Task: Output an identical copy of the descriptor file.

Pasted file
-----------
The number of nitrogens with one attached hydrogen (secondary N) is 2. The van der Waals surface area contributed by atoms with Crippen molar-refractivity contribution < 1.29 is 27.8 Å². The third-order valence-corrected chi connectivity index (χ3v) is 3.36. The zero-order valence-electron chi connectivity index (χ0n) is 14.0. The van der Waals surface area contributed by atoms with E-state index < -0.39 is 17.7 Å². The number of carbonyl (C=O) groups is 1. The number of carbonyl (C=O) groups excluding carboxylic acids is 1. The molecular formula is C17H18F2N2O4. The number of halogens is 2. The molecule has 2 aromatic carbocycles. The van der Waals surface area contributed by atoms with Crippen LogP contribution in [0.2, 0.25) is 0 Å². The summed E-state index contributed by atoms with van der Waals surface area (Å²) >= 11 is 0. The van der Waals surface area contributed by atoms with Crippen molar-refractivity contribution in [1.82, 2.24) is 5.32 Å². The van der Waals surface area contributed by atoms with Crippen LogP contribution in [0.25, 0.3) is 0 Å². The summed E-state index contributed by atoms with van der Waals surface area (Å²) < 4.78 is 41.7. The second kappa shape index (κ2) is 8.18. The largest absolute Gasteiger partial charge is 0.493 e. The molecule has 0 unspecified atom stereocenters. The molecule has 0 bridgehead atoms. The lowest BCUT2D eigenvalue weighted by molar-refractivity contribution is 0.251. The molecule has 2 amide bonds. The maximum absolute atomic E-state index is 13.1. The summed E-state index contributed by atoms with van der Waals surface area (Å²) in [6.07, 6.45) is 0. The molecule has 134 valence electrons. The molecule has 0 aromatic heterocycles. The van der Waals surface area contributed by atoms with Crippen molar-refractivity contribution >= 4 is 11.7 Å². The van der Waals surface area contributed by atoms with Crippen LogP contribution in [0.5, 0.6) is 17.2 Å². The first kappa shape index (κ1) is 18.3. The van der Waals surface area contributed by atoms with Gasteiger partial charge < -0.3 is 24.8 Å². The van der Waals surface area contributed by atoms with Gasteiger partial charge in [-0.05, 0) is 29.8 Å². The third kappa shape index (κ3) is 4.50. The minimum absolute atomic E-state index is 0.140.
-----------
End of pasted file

The number of nitrogens with one attached hydrogen (secondary N) is 2. The van der Waals surface area contributed by atoms with Crippen molar-refractivity contribution < 1.29 is 27.8 Å². The third-order valence-corrected chi connectivity index (χ3v) is 3.36. The zero-order valence-electron chi connectivity index (χ0n) is 14.0. The van der Waals surface area contributed by atoms with E-state index < -0.39 is 17.7 Å². The number of carbonyl (C=O) groups is 1. The number of carbonyl (C=O) groups excluding carboxylic acids is 1. The molecular formula is C17H18F2N2O4. The number of halogens is 2. The molecule has 2 aromatic carbocycles. The van der Waals surface area contributed by atoms with Crippen LogP contribution in [0.2, 0.25) is 0 Å². The summed E-state index contributed by atoms with van der Waals surface area (Å²) >= 11 is 0. The van der Waals surface area contributed by atoms with Crippen molar-refractivity contribution in [1.82, 2.24) is 5.32 Å². The van der Waals surface area contributed by atoms with Crippen LogP contribution in [0.25, 0.3) is 0 Å². The summed E-state index contributed by atoms with van der Waals surface area (Å²) < 4.78 is 41.7. The second kappa shape index (κ2) is 8.18. The largest absolute Gasteiger partial charge is 0.493 e. The molecule has 0 unspecified atom stereocenters. The molecule has 0 bridgehead atoms. The lowest BCUT2D eigenvalue weighted by molar-refractivity contribution is 0.251. The molecule has 2 amide bonds. The maximum absolute atomic E-state index is 13.1. The summed E-state index contributed by atoms with van der Waals surface area (Å²) in [6.07, 6.45) is 0. The molecule has 134 valence electrons. The molecule has 0 aromatic heterocycles. The van der Waals surface area contributed by atoms with Crippen molar-refractivity contribution >= 4 is 11.7 Å². The van der Waals surface area contributed by atoms with Crippen LogP contribution in [0.5, 0.6) is 17.2 Å². The first kappa shape index (κ1) is 18.3. The van der Waals surface area contributed by atoms with Gasteiger partial charge < -0.3 is 24.8 Å². The van der Waals surface area contributed by atoms with Gasteiger partial charge in [-0.05, 0) is 29.8 Å². The third kappa shape index (κ3) is 4.50. The minimum absolute atomic E-state index is 0.140.